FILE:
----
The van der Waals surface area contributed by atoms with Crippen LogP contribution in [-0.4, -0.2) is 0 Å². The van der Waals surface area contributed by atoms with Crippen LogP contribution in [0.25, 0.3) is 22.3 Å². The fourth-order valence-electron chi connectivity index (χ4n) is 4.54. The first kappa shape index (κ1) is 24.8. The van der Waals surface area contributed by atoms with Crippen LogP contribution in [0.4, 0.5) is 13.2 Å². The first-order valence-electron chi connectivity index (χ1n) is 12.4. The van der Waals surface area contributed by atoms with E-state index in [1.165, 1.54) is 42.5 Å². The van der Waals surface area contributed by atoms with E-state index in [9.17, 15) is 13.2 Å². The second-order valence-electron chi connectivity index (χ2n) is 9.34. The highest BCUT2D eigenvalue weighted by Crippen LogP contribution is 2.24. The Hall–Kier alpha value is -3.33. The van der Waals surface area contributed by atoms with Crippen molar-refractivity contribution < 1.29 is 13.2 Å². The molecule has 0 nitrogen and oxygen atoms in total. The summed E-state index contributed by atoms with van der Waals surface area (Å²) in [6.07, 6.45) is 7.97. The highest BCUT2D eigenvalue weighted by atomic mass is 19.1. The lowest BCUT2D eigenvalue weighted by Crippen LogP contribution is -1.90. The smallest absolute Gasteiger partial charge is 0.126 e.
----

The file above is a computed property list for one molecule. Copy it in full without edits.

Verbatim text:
The van der Waals surface area contributed by atoms with Crippen LogP contribution in [-0.4, -0.2) is 0 Å². The van der Waals surface area contributed by atoms with Crippen LogP contribution in [0.25, 0.3) is 22.3 Å². The fourth-order valence-electron chi connectivity index (χ4n) is 4.54. The first kappa shape index (κ1) is 24.8. The van der Waals surface area contributed by atoms with Crippen LogP contribution in [0.4, 0.5) is 13.2 Å². The first-order valence-electron chi connectivity index (χ1n) is 12.4. The van der Waals surface area contributed by atoms with E-state index in [1.165, 1.54) is 42.5 Å². The van der Waals surface area contributed by atoms with E-state index in [9.17, 15) is 13.2 Å². The second-order valence-electron chi connectivity index (χ2n) is 9.34. The highest BCUT2D eigenvalue weighted by Crippen LogP contribution is 2.24. The Hall–Kier alpha value is -3.33. The van der Waals surface area contributed by atoms with Crippen molar-refractivity contribution < 1.29 is 13.2 Å². The molecule has 0 nitrogen and oxygen atoms in total. The summed E-state index contributed by atoms with van der Waals surface area (Å²) in [6.07, 6.45) is 7.97. The highest BCUT2D eigenvalue weighted by atomic mass is 19.1. The lowest BCUT2D eigenvalue weighted by Crippen LogP contribution is -1.90. The smallest absolute Gasteiger partial charge is 0.126 e.